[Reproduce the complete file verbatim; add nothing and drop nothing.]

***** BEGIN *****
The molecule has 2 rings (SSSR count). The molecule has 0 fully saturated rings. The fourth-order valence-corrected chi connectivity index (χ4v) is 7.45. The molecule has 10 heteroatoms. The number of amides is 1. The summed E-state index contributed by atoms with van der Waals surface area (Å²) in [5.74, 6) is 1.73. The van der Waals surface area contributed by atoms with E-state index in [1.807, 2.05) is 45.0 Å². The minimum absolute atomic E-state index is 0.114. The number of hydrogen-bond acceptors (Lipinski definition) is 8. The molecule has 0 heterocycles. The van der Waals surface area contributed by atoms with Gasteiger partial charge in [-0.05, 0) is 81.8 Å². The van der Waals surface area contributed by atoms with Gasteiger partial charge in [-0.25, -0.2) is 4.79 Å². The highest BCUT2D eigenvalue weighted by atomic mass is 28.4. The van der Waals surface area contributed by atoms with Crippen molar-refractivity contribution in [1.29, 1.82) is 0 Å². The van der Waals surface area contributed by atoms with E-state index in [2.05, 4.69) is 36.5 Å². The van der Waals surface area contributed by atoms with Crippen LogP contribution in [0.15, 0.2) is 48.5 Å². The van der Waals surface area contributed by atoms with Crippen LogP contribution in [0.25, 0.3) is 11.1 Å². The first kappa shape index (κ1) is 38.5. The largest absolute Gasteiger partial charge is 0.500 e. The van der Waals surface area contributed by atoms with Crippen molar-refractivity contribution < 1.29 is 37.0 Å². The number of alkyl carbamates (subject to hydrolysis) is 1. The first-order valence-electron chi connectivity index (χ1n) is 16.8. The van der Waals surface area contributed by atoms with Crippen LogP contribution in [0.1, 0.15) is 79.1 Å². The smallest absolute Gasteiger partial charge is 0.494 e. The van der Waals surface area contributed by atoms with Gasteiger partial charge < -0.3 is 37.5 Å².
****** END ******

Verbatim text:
The molecule has 2 rings (SSSR count). The molecule has 0 fully saturated rings. The fourth-order valence-corrected chi connectivity index (χ4v) is 7.45. The molecule has 10 heteroatoms. The number of amides is 1. The summed E-state index contributed by atoms with van der Waals surface area (Å²) in [5.74, 6) is 1.73. The van der Waals surface area contributed by atoms with E-state index in [1.807, 2.05) is 45.0 Å². The minimum absolute atomic E-state index is 0.114. The number of hydrogen-bond acceptors (Lipinski definition) is 8. The molecule has 0 heterocycles. The van der Waals surface area contributed by atoms with Gasteiger partial charge in [-0.05, 0) is 81.8 Å². The van der Waals surface area contributed by atoms with Gasteiger partial charge in [-0.25, -0.2) is 4.79 Å². The highest BCUT2D eigenvalue weighted by atomic mass is 28.4. The van der Waals surface area contributed by atoms with Crippen molar-refractivity contribution in [1.29, 1.82) is 0 Å². The van der Waals surface area contributed by atoms with E-state index in [2.05, 4.69) is 36.5 Å². The van der Waals surface area contributed by atoms with Crippen LogP contribution in [0.15, 0.2) is 48.5 Å². The van der Waals surface area contributed by atoms with Crippen LogP contribution in [0.25, 0.3) is 11.1 Å². The first kappa shape index (κ1) is 38.5. The largest absolute Gasteiger partial charge is 0.500 e. The van der Waals surface area contributed by atoms with Crippen molar-refractivity contribution < 1.29 is 37.0 Å². The number of alkyl carbamates (subject to hydrolysis) is 1. The first-order valence-electron chi connectivity index (χ1n) is 16.8. The van der Waals surface area contributed by atoms with Crippen LogP contribution in [0.1, 0.15) is 79.1 Å². The smallest absolute Gasteiger partial charge is 0.494 e. The van der Waals surface area contributed by atoms with Gasteiger partial charge < -0.3 is 37.5 Å².